Luciferase, electrophoretic mobility shift assays, chromatin immunoprecipitation assays, and reverse transcription-PCR. HUVEC was transfected with pVEGF2018-luc, pVEGF133-luc, or pVEGF85-luc for 24 h and then subjected to the luciferase activity. For the luciferase assay, luciferase assay kit was used according to the manufacturer's protocol (Promega). Electrophoretic mobility shift assays were carried out as described previously ( 6). In brief, nuclear protein extracts (5 μg) were incubated with [γ-32P]ATP-radiolabeled double-stranded oligonucleotides. Chromatin immunoprecipitation assays were carried out as described previously ( 45) with 5 μg anti-Sp1 antibody (Santa Cruz Biotechnology) and rabbit preimmune serum. To detect VEGF mRNA expression, RNA was extracted from cells using Trizol (Invitrogen) and cDNA was amplified using reverse transcriptase. VEGF mRNA was amplified by general PCR. Primers are as follows: forward 5′-TGCCTTGCTGCTCTACCTCC-3′ and reverse 5′-TCACCGCCTCGGCTTGTCAC-3′. Primers for glyceraldehyde-3-phosphate dehydrogenase used for loading control are as follows: forward 5′-GGTATCGTGGAAGGACTCAT-3′ and reverse 5′-ACCACCTGGTGCTCAGTGTA-3′.
Western blot and immunoprecipitation. Fifty micrograms of protein from cells lysed with radioimmunoprecipitation assay buffer were loaded onto 8% to 12% SDS gel, transferred to polyvinylidene difluoride membrane, and incubated with the appropriate antibodies. Phosphorylated form of c-Src was detected using anti-c-Src pY416 antibody (Cell Signaling). To examine FAK phosphorylation, anti-FAK Y397 and anti-FAK Y576/577 (Cell Signaling) were used. Antibodies for Jun NH2-terminal kinase, phospho–Jun NH2-terminal kinase, phospho–extracellular signal-regulated kinase, extracellular signal-regulated kinase, phospho-p38, p38, VEGF, and actin were purchased from Santa Cruz Biotechnology. For the Rho GTPase activity, substrates such as GST-PAK binding domain or GST-Rhotekin binding domain induced in Escherichia coli were pulled down, incubated with GST-Sepharose beads, and then mixed with 500 μg whole protein. To detect active Rho GTPases, the appropriate antibody such as anti-RhoA, anti-Cdc42, or anti-Rac1 (all three from Santa Cruz Biotechnology) was used. Substrate-bound Rho GTPases present their active state.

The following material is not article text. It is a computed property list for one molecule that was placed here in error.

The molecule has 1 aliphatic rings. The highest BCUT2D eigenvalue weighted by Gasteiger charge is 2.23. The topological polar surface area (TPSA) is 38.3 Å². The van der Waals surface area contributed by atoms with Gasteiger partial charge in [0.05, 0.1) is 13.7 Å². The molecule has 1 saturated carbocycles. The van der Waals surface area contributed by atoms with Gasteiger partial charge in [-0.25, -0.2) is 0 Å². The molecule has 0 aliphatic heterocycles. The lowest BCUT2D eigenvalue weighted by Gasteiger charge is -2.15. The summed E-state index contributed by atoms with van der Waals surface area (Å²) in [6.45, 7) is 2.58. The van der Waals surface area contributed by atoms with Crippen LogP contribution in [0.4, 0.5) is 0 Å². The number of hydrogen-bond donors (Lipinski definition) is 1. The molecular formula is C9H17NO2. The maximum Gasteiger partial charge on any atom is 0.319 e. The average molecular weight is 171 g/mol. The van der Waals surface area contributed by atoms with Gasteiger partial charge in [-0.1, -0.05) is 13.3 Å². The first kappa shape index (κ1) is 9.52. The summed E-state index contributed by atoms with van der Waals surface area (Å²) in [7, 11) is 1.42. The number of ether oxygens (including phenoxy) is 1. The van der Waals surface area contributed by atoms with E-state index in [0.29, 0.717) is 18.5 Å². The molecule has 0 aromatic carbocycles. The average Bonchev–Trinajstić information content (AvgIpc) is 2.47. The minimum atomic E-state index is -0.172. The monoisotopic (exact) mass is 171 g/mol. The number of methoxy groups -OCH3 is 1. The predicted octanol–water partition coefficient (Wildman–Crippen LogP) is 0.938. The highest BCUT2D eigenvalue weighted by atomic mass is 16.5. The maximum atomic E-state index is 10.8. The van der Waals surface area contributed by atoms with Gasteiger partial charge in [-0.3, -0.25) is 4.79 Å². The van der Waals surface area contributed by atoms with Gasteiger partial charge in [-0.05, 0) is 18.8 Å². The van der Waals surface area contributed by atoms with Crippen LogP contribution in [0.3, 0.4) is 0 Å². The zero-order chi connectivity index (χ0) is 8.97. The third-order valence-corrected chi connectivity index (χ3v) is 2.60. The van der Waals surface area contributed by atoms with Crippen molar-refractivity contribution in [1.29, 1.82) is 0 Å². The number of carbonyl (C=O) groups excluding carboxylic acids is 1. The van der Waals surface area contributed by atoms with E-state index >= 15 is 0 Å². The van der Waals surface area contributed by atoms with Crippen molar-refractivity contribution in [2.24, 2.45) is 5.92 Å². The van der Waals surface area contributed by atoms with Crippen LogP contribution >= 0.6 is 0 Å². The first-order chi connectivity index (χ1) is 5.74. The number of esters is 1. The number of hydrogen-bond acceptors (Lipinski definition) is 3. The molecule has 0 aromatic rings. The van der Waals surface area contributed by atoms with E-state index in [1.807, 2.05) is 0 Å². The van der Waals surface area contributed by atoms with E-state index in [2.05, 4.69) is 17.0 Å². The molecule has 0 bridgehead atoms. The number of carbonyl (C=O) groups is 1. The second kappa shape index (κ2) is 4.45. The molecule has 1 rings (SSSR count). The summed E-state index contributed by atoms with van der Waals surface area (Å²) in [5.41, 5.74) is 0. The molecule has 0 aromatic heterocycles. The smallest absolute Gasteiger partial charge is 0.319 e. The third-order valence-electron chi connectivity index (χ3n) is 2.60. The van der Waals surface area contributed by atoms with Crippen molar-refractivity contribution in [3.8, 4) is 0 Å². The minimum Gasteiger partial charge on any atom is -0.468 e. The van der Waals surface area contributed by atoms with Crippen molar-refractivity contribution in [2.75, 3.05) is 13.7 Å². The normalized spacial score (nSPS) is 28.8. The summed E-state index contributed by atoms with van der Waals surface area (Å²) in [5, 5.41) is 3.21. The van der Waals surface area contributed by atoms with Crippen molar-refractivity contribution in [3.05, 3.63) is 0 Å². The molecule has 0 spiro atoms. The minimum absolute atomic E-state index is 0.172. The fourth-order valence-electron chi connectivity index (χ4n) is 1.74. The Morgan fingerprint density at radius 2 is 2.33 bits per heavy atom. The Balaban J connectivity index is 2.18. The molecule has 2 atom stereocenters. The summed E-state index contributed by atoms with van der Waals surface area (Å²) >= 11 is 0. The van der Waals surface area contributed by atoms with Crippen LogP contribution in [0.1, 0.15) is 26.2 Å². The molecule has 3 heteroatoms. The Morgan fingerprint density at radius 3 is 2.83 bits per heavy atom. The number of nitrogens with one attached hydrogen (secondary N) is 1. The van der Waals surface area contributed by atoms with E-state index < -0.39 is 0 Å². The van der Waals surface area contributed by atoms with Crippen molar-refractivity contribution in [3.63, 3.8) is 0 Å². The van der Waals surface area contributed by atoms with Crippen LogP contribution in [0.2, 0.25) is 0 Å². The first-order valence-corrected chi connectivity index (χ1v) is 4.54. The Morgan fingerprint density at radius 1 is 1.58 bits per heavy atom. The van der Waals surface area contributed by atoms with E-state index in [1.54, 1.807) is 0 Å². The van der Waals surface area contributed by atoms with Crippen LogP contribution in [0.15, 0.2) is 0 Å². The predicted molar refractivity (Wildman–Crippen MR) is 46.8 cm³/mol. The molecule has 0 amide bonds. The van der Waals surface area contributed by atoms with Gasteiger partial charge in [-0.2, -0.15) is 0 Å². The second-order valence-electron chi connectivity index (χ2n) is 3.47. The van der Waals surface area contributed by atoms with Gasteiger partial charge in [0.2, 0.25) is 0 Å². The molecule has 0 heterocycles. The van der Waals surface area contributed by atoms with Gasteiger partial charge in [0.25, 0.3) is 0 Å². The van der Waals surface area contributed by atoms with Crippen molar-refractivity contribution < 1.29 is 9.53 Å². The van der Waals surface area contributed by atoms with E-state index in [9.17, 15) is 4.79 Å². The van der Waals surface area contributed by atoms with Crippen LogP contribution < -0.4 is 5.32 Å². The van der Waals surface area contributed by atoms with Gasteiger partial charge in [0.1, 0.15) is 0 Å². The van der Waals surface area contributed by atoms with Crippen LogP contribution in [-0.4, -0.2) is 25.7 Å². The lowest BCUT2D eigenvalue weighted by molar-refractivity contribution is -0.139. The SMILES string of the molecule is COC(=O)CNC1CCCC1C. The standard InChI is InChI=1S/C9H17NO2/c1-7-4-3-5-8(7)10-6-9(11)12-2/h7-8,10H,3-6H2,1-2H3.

Statistics. Statistic results in vitro and in vivo were calculated using the standard two-tailed Student's t test on Microsoft Excel. Some statistical analyses of data were done using the two-way ANOVA followed by Bonferroni post hoc test using the GraphPad Quickcalc online Web site. 4
Kp-10 inhibits HUVEC migration, invasion, and tube formation. To understand the function of Kp-10 in HUVECs, we examined the expression of GPR54, the endogenous receptor for Kp-10 in different cell lines. Our data indicate that GPR54 is expressed in HUVEC and N3 cells but not in Chinese hamster ovary, Cos7, NIH3T3, and HEK293T cells ( Fig. 1A, left ). As endothelial cell proliferation is important and necessary for angiogenesis, we investigated the inhibitory effect of Kp-10 on the growth of endothelial cells. Survival curves obtained with the MTS assay showed that high concentration of Kp-10 did not inhibit the proliferation of HUVECs ( Fig. 1A, right), suggesting that Kp-10 has little effect on HUVEC proliferation at normal physiologic concentration. As cell migration and invasion are two key steps for endothelial cells to form new blood vessels during angiogenesis processes, we performed wound-healing assay and Boyden chamber migration and invasion assays to determine the effects of Kp-10 on HUVEC migration and invasion. Kp-10 inhibited the migration of HUVECs in a dose-dependent manner ( Fig. 1B and C). In vitro, endothelial cells can spontaneously form a three-dimensional tubular capillary-like network on Matrigel culture. To examine the effect of Kp-10 on HUVEC tubule formation, we performed the tubule formation assays in the presence of different concentrations of Kp-10 peptide in Matrigel. As shown in Fig. 1D, Kp-10 dramatically inhibited HUVEC tube formation in a dose-dependent manner, suggesting that Kp-10 regulated angiogenesis in vitro.